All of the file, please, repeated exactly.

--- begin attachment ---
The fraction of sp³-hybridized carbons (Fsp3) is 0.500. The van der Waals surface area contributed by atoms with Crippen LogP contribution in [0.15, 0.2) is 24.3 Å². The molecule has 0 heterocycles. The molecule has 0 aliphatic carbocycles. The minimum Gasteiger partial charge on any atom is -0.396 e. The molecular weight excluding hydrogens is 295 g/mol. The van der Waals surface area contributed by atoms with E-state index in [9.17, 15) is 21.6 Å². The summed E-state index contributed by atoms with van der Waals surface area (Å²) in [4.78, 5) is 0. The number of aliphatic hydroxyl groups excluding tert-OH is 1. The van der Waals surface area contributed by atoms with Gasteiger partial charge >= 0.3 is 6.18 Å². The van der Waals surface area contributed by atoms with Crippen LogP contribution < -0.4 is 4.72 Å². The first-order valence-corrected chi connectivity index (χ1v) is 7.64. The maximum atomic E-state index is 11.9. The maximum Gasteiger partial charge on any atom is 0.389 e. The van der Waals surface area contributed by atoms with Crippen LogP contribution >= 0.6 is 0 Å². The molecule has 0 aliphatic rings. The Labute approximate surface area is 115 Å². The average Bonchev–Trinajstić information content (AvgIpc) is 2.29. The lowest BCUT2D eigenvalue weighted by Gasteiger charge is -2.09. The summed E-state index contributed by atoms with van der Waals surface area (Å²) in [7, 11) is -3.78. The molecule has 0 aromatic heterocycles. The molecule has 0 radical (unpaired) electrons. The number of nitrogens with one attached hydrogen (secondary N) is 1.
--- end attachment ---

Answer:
The fraction of sp³-hybridized carbons (Fsp3) is 0.500. The van der Waals surface area contributed by atoms with Crippen LogP contribution in [0.15, 0.2) is 24.3 Å². The molecule has 0 heterocycles. The molecule has 0 aliphatic carbocycles. The minimum Gasteiger partial charge on any atom is -0.396 e. The molecular weight excluding hydrogens is 295 g/mol. The van der Waals surface area contributed by atoms with E-state index in [9.17, 15) is 21.6 Å². The summed E-state index contributed by atoms with van der Waals surface area (Å²) in [4.78, 5) is 0. The number of aliphatic hydroxyl groups excluding tert-OH is 1. The van der Waals surface area contributed by atoms with Gasteiger partial charge >= 0.3 is 6.18 Å². The van der Waals surface area contributed by atoms with Crippen LogP contribution < -0.4 is 4.72 Å². The first-order valence-corrected chi connectivity index (χ1v) is 7.64. The maximum atomic E-state index is 11.9. The maximum Gasteiger partial charge on any atom is 0.389 e. The van der Waals surface area contributed by atoms with Crippen LogP contribution >= 0.6 is 0 Å². The molecule has 0 aliphatic rings. The Labute approximate surface area is 115 Å². The average Bonchev–Trinajstić information content (AvgIpc) is 2.29. The lowest BCUT2D eigenvalue weighted by Gasteiger charge is -2.09. The summed E-state index contributed by atoms with van der Waals surface area (Å²) in [7, 11) is -3.78. The molecule has 0 aromatic heterocycles. The molecule has 0 radical (unpaired) electrons. The number of nitrogens with one attached hydrogen (secondary N) is 1.